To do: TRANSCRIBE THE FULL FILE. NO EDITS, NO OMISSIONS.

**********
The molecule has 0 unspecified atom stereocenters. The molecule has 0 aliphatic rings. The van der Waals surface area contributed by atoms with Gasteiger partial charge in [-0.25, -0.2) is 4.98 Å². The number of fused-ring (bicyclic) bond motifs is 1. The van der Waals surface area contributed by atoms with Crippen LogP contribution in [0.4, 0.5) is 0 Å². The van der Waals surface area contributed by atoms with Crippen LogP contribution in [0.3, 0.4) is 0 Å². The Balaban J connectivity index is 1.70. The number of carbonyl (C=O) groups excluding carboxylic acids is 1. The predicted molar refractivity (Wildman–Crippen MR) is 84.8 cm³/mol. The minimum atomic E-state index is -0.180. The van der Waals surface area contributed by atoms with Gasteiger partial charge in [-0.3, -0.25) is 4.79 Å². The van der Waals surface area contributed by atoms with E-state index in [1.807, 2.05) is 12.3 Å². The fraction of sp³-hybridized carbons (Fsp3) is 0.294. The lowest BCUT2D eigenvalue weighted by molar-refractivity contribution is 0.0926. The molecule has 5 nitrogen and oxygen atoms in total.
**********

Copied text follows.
The molecule has 0 unspecified atom stereocenters. The molecule has 0 aliphatic rings. The van der Waals surface area contributed by atoms with Gasteiger partial charge in [-0.25, -0.2) is 4.98 Å². The number of fused-ring (bicyclic) bond motifs is 1. The van der Waals surface area contributed by atoms with Crippen LogP contribution in [0.4, 0.5) is 0 Å². The van der Waals surface area contributed by atoms with Crippen LogP contribution in [0.3, 0.4) is 0 Å². The Balaban J connectivity index is 1.70. The number of carbonyl (C=O) groups excluding carboxylic acids is 1. The predicted molar refractivity (Wildman–Crippen MR) is 84.8 cm³/mol. The minimum atomic E-state index is -0.180. The van der Waals surface area contributed by atoms with Gasteiger partial charge in [-0.3, -0.25) is 4.79 Å². The van der Waals surface area contributed by atoms with E-state index in [1.807, 2.05) is 12.3 Å². The fraction of sp³-hybridized carbons (Fsp3) is 0.294. The lowest BCUT2D eigenvalue weighted by molar-refractivity contribution is 0.0926. The molecule has 5 nitrogen and oxygen atoms in total.